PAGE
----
Kennedy White piloted her first airplane and attempted small turns and maneuvers when she was just 13 years old, the same age as Gianna Bryant who died Sunday, Jan. 26 in a helicopter crash that claimed nine lives including her father, NBA all-star Kobe Bryant.
White is now an 18-year-old licensed private pilot who is saddened by the air tragedy, but shares a story with a happy ending that can comfort a world in mourning and inspire Black girls to aim high.
The St. Thomas Aquinas high school senior also amplified the National Safety Council statistic that the odds of dying in air and space transport incidents, which include private flights and air taxis, are 1 in 9,821.
“People fail to realize that flying is still safer than driving cars and accidents happen a lot less,” said White who is beating odds as a Black female poised to graduate May 17 and pursue a college major in aeronautical engineering at any one of three Florida schools on which she awaits acceptance.
As a precursor, White completed a flight training program at Wayman Aviation Academy at North Perry Airport in Pembroke Pines.
“I wouldn't know aviation if my father wasn't a pilot,” said White. “As a child, I always wondered why I never heard a woman's voice on the plane’s intercom when I went on family vacation, so I learned to fly to show young girls, and people of color, that the aviation industry isn't just for men.”
White’s father is Capt. Kelwyn White, a veteran commercial pilot for American Airlines whose 30-year aviation career includes rising to ranks of lieutenant in the U.S. Navy. His path gave flight to his daughter’s vision to fly.
“My fascination with aviation began as a child,” said White, who spent late nights watching TV. “The programming concluded with formation of USAF F-4 Phantoms skimming clouds. A narrator recited the poem, “High Flight”. I still get chills.”
A graduate of Howard University with a Bachelor of Arts in political science and a Bachelor of Science in chemistry, White skirted careers in medicine or law and returned to Vero Beach where aviation thrived.
“One day I ran into Oscar Braynon, Lieutenant U.S. Navy walking in a Navy flight suit. He had the swag I wanted to have,” mused Capt. White. “Turns out he was a Navy pilot stationed with the Miami recruiting command. After a brief office meeting, he took me up and upside-down in a T-34B Mentor, then the Navy’s primary trainer. I was hooked!”
Sage parenting advice Capt. White employs to guide Kennedy’s career includes showing her that she can work hard and enjoy life and encouraging exposure.
“I try to expose her and let her try everything,” said Capt. White. “The more you do, the more you know you can do and eventually you get to choose your life.”
White completed a nine-month program and was issued her license April 6, 2019 from the Department of Transportation and Federal Aviation Administration. Her training included rigorous textbook application in ground school.
“I started my first ground instruction classes in June 2018, but studied from books tediously until it was time for me to get my license,” said Kennedy White. “When I had spare time at lunch during school, I had a sectional map and a plotter out practicing navigation from a paper map.”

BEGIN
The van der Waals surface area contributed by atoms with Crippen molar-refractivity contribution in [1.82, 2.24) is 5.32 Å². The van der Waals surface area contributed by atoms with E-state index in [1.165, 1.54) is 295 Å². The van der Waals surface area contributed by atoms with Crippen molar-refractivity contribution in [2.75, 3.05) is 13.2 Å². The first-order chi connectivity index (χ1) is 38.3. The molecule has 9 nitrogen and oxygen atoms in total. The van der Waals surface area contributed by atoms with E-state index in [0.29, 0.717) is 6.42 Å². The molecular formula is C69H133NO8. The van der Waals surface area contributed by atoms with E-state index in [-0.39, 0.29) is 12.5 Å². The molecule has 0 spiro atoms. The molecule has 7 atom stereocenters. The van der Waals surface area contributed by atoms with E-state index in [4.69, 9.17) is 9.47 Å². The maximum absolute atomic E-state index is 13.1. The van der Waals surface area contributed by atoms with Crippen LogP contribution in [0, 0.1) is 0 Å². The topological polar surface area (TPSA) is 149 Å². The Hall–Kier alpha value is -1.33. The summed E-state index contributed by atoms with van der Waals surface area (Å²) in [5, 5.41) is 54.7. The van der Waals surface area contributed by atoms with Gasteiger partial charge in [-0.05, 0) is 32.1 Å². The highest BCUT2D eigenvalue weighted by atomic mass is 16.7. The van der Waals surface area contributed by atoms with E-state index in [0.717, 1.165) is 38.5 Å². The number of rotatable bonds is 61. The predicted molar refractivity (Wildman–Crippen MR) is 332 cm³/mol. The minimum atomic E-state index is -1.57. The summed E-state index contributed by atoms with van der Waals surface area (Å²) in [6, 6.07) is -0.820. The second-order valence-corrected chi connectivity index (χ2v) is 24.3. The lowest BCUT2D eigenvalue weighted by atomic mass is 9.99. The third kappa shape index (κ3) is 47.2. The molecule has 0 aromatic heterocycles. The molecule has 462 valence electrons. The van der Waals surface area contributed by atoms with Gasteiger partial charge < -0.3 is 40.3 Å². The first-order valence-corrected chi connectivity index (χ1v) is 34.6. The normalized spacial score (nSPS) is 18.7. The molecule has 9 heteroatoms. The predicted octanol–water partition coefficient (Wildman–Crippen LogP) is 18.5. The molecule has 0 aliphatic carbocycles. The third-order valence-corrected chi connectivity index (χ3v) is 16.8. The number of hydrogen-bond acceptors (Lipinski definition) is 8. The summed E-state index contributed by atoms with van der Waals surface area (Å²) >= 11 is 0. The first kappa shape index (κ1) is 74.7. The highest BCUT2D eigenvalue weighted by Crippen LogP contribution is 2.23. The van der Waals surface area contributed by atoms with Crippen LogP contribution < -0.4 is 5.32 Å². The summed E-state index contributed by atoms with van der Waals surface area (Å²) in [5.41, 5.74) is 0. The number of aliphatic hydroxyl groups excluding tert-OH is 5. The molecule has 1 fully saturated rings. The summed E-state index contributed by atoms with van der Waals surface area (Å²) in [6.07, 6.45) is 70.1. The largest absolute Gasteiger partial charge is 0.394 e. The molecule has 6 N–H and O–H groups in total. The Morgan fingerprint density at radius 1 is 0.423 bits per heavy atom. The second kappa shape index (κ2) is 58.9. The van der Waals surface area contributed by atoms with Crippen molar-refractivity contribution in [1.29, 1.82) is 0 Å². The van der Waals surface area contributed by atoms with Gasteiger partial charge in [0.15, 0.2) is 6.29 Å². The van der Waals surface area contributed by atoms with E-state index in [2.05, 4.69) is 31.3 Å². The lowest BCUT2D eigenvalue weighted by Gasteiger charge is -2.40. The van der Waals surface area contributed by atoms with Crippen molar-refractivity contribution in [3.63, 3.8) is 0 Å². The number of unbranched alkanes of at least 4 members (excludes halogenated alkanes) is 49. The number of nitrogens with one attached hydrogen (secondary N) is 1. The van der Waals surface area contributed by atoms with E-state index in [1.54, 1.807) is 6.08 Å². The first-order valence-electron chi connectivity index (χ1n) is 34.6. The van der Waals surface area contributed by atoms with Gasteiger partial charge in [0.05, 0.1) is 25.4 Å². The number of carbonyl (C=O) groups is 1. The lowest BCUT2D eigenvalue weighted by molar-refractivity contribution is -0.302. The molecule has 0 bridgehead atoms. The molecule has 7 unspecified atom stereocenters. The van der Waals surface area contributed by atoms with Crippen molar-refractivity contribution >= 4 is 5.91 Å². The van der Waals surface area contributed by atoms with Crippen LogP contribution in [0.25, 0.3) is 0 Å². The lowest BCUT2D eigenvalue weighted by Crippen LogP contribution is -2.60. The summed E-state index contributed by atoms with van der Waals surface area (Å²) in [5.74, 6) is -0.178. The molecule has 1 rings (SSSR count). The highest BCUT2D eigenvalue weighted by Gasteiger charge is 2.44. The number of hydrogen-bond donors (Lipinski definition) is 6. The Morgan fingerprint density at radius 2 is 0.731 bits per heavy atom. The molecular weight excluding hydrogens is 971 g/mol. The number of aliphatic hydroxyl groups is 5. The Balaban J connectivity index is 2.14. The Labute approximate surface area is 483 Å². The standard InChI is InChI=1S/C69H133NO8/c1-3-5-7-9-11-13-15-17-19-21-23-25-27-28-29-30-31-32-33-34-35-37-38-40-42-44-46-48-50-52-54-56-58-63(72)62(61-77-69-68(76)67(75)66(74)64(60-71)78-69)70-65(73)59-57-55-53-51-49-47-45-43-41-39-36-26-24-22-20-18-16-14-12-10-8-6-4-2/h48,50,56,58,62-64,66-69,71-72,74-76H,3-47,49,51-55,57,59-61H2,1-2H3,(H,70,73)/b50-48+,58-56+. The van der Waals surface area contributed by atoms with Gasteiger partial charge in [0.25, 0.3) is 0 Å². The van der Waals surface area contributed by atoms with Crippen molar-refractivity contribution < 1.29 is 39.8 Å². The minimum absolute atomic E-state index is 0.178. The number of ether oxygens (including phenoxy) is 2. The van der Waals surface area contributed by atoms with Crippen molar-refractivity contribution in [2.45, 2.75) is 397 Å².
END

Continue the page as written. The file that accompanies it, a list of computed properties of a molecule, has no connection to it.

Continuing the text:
White experienced her anticipated solo flight shortly after her 17th birthday.
“I took my first solo flight in a Cessna 172N. During the cross-country portion, I flew from Pembroke Pines to Immokalee to Pahokee, and back,” said White, who admitted to being extremely nervous. “I stayed at around 3,000 feet for the majority of the three-hour flight. The whole experience was wonderful.”
Tracey Douglas-White, is the young pilot’s mother who fielded the most important safety inquiry: would someone be in the plane with her? The possibility of an adverse outcome catapulted Douglas-White into “mama mode.”
“Flying solo meant, no one would be with her,” said Douglas-White, a certified real estate professional from Jacksonville who earned a Bachelor of Science in finance from the University of South Carolina.
“My first reaction on that January morning was, I can’t watch,” said Douglas-White. “…After about 30 minutes, I said to myself, how can I not watch? When I arrived, Kennedy was flying the plane with precision. All I felt was pride, amazement and admiration.”
Aviation perks have enabled family vacations to Iceland, Dubai, Morocco, Canada and Brazil. While global travel is commonplace, access to private flight training is a benefit Kennedy White does not take lightly.
“Prices usually hover around $115 an hour to rent an airplane, but hiring an instructor can be just as expensive,” said Kennedy White. “My parents paid for my training, and I couldn’t thank them enough.”
Kennedy White is active in STEM, a National Spanish Honor Society inductee and varsity cheerleader who enjoys being hurled mid-air during stunts as – you guessed it – a flyer.
“A misconception about women in aviation, especially women of color, is that we are too emotional to handle a career that places so much pressure on an individual,” said Kennedy White. “… Once we encourage women to be pilots and engineers, we will see more diversity. I don’t ever want to see a little Black girl with big dreams think she can’t achieve them because of her gender or race.”